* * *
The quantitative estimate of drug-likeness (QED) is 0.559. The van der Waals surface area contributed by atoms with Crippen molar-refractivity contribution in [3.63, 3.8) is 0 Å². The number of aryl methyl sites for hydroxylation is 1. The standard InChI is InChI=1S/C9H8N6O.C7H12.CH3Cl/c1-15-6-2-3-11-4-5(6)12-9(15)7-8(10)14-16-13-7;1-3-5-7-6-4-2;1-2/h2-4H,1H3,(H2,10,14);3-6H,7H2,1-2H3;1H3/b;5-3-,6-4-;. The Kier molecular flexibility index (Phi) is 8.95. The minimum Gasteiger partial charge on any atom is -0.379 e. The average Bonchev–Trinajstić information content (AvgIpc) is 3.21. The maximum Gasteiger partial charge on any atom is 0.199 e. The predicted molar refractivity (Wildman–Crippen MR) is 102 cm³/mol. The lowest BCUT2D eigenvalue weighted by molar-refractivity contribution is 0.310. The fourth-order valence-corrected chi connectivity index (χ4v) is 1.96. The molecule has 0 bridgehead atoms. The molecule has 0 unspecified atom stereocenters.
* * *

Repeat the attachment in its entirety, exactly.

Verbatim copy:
The quantitative estimate of drug-likeness (QED) is 0.559. The van der Waals surface area contributed by atoms with Crippen molar-refractivity contribution in [3.63, 3.8) is 0 Å². The number of aryl methyl sites for hydroxylation is 1. The standard InChI is InChI=1S/C9H8N6O.C7H12.CH3Cl/c1-15-6-2-3-11-4-5(6)12-9(15)7-8(10)14-16-13-7;1-3-5-7-6-4-2;1-2/h2-4H,1H3,(H2,10,14);3-6H,7H2,1-2H3;1H3/b;5-3-,6-4-;. The Kier molecular flexibility index (Phi) is 8.95. The minimum Gasteiger partial charge on any atom is -0.379 e. The average Bonchev–Trinajstić information content (AvgIpc) is 3.21. The maximum Gasteiger partial charge on any atom is 0.199 e. The predicted molar refractivity (Wildman–Crippen MR) is 102 cm³/mol. The lowest BCUT2D eigenvalue weighted by molar-refractivity contribution is 0.310. The fourth-order valence-corrected chi connectivity index (χ4v) is 1.96. The molecule has 0 bridgehead atoms. The molecule has 0 unspecified atom stereocenters.